Demographics and Medical Comorbidities as Risk Factors for Increased Episode of Care Costs Following Lumbar Fusion in Medicare Patients.

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The objective was to evaluate medical comorbidities and surgical variables as independent risk factors for increased health care costs in Medicare patients undergoing lumbar fusion. Care episodes limited to lumbar fusions were retrospectively reviewed on the Centers of Medicare and Medicaid Innovation (CMMI) Bundled Payment for Care Improvement (BPCI) reimbursement database at a single academic institution. Total episode of care cost was also collected. A multivariable linear regression model was developed to identify independent risk factors for increased total episode of care cost, and logistic models for surgical complications and readmission. A total of 500 Medicare patients were included. Risk factors associated with increased total episode of care cost included transforaminal interbody fusion (TLIF) and anterior lumbar interbody fusion (ALIF) (β = $5,399, P < 0.001) and ALIF+PLF (AP) fusions (β = $24,488, P < 0.001), levels fused (β = $3,989, P < 0.001), congestive heart failure (β = $6,161, P = 0.022), hypertension with end-organ damage (β = $10,138, P < 0.001), liver disease (β = $16,682, P < 0.001), inpatient complications (β = $4,548, P = 0.001), 90-day complications (β = $10,012, P = 0.001), and 90-day readmissions (β = $15,677, P < 0.001). The most common surgical complication was postoperative anemia, which was associated with significantly increased costs (β = $18,478, P < 0.001). Female sex (OR = 2.27, P = 0.001), AP fusion (OR = 2.59, P = 0.002), levels fused (OR = 1.45, P = 0.005), cerebrovascular disease (OR = 4.19, P = 0.003), cardiac arrhythmias (OR = 2.32, P = 0.002), and fluid electrolyte disorders (OR = 4.24, P = 0.002) were independent predictors of surgical complications. Body mass index (OR = 1.07, P = 0.029) and AP fusions (OR = 2.87, P = 0.049) were independent predictors of surgical readmission. Among medical comorbidities, congestive heart failure, hypertension with end-organ damage, and liver disease were independently associated with a significant increase in total episode of care cost. Interbody devices were associated with increased admission cost.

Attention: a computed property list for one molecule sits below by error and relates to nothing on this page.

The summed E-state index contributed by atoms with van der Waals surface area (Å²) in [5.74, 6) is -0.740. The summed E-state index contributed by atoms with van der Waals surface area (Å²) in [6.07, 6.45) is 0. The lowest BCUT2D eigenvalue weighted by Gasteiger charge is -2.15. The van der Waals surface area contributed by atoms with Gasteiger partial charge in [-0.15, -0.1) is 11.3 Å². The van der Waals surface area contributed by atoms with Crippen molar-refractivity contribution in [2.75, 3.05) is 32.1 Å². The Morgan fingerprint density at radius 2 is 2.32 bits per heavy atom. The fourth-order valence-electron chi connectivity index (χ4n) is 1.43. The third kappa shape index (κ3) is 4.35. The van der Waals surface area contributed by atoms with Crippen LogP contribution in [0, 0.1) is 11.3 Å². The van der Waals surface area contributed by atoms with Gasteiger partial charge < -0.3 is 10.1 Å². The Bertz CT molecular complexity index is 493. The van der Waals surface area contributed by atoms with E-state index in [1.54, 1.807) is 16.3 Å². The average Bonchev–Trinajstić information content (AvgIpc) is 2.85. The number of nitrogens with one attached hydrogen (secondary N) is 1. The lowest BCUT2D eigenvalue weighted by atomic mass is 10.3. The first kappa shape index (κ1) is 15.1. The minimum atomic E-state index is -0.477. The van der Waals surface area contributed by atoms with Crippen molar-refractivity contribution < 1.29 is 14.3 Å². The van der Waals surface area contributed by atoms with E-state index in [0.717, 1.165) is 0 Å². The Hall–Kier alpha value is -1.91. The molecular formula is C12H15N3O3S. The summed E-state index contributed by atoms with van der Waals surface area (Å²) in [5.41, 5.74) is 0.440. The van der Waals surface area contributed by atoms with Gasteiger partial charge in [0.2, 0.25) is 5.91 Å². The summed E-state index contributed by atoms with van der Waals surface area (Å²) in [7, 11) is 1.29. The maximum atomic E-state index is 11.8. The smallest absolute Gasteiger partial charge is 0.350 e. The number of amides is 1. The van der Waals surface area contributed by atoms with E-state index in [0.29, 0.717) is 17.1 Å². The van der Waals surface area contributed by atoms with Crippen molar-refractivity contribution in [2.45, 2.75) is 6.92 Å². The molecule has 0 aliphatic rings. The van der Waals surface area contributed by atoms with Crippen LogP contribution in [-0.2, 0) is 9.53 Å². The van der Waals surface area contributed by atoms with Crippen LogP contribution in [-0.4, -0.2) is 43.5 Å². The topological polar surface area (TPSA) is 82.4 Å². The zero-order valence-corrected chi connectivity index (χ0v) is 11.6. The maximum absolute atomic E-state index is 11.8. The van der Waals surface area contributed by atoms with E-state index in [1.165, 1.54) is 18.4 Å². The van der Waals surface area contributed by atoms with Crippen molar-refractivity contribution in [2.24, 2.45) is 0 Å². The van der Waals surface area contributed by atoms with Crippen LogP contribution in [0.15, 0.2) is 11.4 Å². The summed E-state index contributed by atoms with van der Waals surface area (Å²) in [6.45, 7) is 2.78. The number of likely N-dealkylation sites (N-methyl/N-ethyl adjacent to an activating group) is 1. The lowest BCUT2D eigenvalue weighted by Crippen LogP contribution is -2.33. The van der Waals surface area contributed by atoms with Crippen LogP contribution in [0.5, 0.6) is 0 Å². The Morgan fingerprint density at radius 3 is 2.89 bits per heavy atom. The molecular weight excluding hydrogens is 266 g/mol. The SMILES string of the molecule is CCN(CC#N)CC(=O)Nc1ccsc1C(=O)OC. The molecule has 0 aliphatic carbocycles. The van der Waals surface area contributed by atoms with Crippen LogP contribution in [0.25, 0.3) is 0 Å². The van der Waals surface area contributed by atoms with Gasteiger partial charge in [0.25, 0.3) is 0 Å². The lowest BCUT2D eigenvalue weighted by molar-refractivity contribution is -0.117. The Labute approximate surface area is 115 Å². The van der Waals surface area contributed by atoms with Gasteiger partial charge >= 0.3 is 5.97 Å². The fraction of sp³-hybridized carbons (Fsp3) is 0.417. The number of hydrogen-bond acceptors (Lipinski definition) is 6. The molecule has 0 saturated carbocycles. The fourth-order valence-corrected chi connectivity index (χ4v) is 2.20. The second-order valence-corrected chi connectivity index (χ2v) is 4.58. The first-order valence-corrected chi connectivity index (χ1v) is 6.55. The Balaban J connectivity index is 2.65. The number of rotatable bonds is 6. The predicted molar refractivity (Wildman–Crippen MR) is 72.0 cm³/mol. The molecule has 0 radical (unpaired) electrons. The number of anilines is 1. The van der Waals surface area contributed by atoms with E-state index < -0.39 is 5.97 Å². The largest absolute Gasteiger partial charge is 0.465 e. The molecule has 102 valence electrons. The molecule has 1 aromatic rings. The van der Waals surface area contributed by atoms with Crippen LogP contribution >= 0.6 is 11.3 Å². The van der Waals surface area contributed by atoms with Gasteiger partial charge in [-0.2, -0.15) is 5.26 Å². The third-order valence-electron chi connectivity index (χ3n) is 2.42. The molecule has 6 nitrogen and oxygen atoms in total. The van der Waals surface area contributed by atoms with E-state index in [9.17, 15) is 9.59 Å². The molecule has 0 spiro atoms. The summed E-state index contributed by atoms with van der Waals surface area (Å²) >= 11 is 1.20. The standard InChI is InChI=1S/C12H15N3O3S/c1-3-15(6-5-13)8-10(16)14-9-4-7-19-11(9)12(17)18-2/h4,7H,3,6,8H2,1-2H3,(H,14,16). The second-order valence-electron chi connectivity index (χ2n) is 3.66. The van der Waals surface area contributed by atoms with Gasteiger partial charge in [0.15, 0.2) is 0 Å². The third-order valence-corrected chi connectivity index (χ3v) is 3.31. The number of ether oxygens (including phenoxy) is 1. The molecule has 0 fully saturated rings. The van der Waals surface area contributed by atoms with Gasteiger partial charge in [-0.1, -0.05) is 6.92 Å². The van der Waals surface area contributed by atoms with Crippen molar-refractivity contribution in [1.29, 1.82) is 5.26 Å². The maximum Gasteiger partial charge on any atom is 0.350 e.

This article was published in American Journal of Medical Quality, Volume 37, Issue 6, pages 519-527.

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Copyright © 2022 the American College of Medical Quality.

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American Journal of Medical Quality

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